[Click TWICE to Enlarge] Horace Sykes’ visits to the southwest are mostly inscrutable to me. Aside for one trip through the national parks of Utah, Arizona, New Mexico and California with the family when I was thirteen I am not familiar with it. That trip and the magazine Arizona Highways, to which my dad had a subscription are my sources. At least some of Sykes’ southwest looks like it is out of that highly saturated and sunset-prone publication. And so and again we will be most pleased if someone recognizes these unidentified Horace Sykes landscapes or asks someone whom they think may have insight. Would that Horace had penciled the name places on the cardboard of his slides, and yet that would have surely spoiled most of the hide-and-seek of it all.
Even more familiar than yesterday’s Steptoe Butte, today’s Crater Lake is an exception to the Sykes “rule” of unidentified subjects. Of course, all of his landscapes are familiar to someone and this is one of the anticipated or hoped-for pleasures of showing them, that persons will come forward and locate the ones for which we are nearly clueless. This Crater Lake subject is also unique for Sykes in that it includes people. Most of his landscapes are without them. We would not mind it if someone could also name names for these few tourists. Their tableau is so perfect that we might wonder if they have been posed – but probably not. [Click to Enlarge]
Two of these Sykes’ Steptoes were taken from the top of the Butte, where the road that winds about the Butte reaches it. Horace Sykes visited Steptoe several times. Getting to the top was easier after the coiling road was completed in 1946 – if memory serves. Before that it was switchbacks all the way. In our book Washington Then and Now Jean and I include one of these Sykes shots from the top and also describe the part Cashup Davis played both below Steptoe were he and his large family serviced stage coaches and on top where he built a Hotel. It was a Quixotic labor for all water had to be carted to the top and there were not a lot of tourists in the Palouse in the 1890s. The shaped stones that show in both views from the top are remnants of the hotel’s foundation. It was also in the late 1940s that my dad drove me up that road. I was so thrilled that I still own a childish (or childlike) enthusiasm for Steptoe Butte. [Click the images to enlarge them.]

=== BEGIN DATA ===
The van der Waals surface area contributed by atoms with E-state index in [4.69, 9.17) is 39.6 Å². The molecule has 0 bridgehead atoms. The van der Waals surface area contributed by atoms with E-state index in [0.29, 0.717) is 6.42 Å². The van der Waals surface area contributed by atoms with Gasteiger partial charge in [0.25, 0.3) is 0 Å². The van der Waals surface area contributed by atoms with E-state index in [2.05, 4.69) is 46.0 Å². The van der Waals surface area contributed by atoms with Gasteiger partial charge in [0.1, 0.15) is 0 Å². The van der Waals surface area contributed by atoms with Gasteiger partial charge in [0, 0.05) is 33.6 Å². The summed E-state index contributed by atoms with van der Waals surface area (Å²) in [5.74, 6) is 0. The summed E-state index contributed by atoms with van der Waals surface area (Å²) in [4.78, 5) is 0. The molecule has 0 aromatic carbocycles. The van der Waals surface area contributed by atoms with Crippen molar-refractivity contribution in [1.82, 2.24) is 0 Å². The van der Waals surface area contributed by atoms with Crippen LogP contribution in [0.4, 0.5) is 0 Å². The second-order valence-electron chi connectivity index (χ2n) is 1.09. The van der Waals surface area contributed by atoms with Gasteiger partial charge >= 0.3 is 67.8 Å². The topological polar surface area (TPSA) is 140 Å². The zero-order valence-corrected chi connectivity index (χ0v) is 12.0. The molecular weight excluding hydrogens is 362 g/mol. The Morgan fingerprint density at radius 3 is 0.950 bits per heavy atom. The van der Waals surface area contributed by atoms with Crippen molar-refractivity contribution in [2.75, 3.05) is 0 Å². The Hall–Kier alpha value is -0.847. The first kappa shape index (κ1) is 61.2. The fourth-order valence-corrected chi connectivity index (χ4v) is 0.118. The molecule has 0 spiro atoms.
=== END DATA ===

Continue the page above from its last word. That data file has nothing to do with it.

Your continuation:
The barn of this ruined farm seems to have held up so well that we might imagine restoring the grand old home – except that this is another unidentified Sykes view from the 1940s. But where? Such architecture in such a setting must be remembered by someone. [To enlarge click and then click again, if you like.]
We know that these are the wheat fields of the Palouse and that Steptoe Butte, its topographical oddity, rises above it all on the distant horizon. But what horizon? Given the profile of the Butte, and the helpful guide of Google Earth, we think it most likely that Horace Sykes took this surreal view of it from the east – in the direction of Idaho, or rather away from Idaho with that state behind his back. From the evidence of his collection Sykes visited the Palouse often and drove to the top of the Butte at least three times. We shall follow him there with an upcoming “Daily Sykes” but not tomorrow, not yet. [Click to enlarge and then click again.]
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We here at DorpatSherrardLomont are pleased to announce the first installment of our newest feature ‘Our Daily Sykes’.
Photographer Horace Sykes (a member of the Seattle Photography Club) wandered the northwest for decades seeking the picturesque and the profound, snapping shots of flowers, snowstorms, mountains, valleys, and plains. Paul has a large collection of these marvels and has used a number of them in Seattle Now & Then – and several in his and Jean’s recent book Washington Then and Now. Sykes’ keen eye captured visual treasures during the 40s and 50s, but most of his photos are without annotation, which often leaves us guessing at location.
Hence, we propose a kind of collaboration with our readers. We will, as the title suggests, offer a daily Sykes photo; some will be well-known locations, others obscure or unfamiliar. If you know where a photo was taken, please let us know; and if the urge takes you, perhaps even attempt your own repeat.
Above is Jean’s beloved Yakima River Valley. There you can see Mt. Adams off in the distance and even through the summer haze some of Mt. Rainier on the far right horizon. But where this is in the valley, and how close to Sunnyside, Jean’s frequent destination, we do not know. We would ask any reader who does know and can identify the location of the bluff on the left to step forward.
Paul will provide the cookies.